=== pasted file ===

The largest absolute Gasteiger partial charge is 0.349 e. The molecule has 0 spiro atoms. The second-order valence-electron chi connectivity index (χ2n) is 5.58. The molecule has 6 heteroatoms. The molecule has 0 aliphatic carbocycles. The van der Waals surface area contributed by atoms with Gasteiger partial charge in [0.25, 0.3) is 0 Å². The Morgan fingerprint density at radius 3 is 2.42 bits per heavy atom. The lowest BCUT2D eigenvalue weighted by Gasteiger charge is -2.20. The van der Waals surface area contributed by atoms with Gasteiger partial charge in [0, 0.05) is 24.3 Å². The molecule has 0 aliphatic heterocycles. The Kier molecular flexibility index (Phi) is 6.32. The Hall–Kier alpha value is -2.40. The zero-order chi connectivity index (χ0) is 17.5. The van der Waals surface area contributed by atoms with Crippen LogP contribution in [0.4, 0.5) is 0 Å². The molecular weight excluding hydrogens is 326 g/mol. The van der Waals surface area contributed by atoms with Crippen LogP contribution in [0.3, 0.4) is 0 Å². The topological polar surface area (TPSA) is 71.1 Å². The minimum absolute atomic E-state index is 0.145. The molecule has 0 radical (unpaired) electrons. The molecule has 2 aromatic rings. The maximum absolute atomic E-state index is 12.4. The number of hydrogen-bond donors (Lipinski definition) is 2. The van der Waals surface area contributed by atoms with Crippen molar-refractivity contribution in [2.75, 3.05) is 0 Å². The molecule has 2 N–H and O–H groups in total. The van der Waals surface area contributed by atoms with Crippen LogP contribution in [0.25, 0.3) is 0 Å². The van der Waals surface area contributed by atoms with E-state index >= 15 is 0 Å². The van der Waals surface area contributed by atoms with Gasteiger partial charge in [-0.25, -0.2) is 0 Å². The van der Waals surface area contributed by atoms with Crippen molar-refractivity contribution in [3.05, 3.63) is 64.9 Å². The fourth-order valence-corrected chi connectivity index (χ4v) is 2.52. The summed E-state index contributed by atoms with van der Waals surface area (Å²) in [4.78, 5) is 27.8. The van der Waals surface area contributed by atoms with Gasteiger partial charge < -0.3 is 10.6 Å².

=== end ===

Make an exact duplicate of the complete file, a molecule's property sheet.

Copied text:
The largest absolute Gasteiger partial charge is 0.349 e. The molecule has 0 spiro atoms. The second-order valence-electron chi connectivity index (χ2n) is 5.58. The molecule has 6 heteroatoms. The molecule has 0 aliphatic carbocycles. The van der Waals surface area contributed by atoms with Gasteiger partial charge in [0.25, 0.3) is 0 Å². The Morgan fingerprint density at radius 3 is 2.42 bits per heavy atom. The lowest BCUT2D eigenvalue weighted by Gasteiger charge is -2.20. The van der Waals surface area contributed by atoms with Gasteiger partial charge in [0, 0.05) is 24.3 Å². The molecule has 0 aliphatic heterocycles. The Kier molecular flexibility index (Phi) is 6.32. The Hall–Kier alpha value is -2.40. The zero-order chi connectivity index (χ0) is 17.5. The van der Waals surface area contributed by atoms with Crippen LogP contribution in [0.4, 0.5) is 0 Å². The molecular weight excluding hydrogens is 326 g/mol. The van der Waals surface area contributed by atoms with Crippen LogP contribution in [0.3, 0.4) is 0 Å². The topological polar surface area (TPSA) is 71.1 Å². The minimum absolute atomic E-state index is 0.145. The molecule has 0 radical (unpaired) electrons. The molecule has 2 aromatic rings. The maximum absolute atomic E-state index is 12.4. The number of hydrogen-bond donors (Lipinski definition) is 2. The van der Waals surface area contributed by atoms with Crippen molar-refractivity contribution in [2.75, 3.05) is 0 Å². The molecule has 2 N–H and O–H groups in total. The van der Waals surface area contributed by atoms with Crippen LogP contribution in [0.25, 0.3) is 0 Å². The van der Waals surface area contributed by atoms with E-state index >= 15 is 0 Å². The van der Waals surface area contributed by atoms with Gasteiger partial charge in [-0.25, -0.2) is 0 Å². The van der Waals surface area contributed by atoms with Crippen molar-refractivity contribution in [3.05, 3.63) is 64.9 Å². The fourth-order valence-corrected chi connectivity index (χ4v) is 2.52. The summed E-state index contributed by atoms with van der Waals surface area (Å²) in [4.78, 5) is 27.8. The van der Waals surface area contributed by atoms with Gasteiger partial charge < -0.3 is 10.6 Å².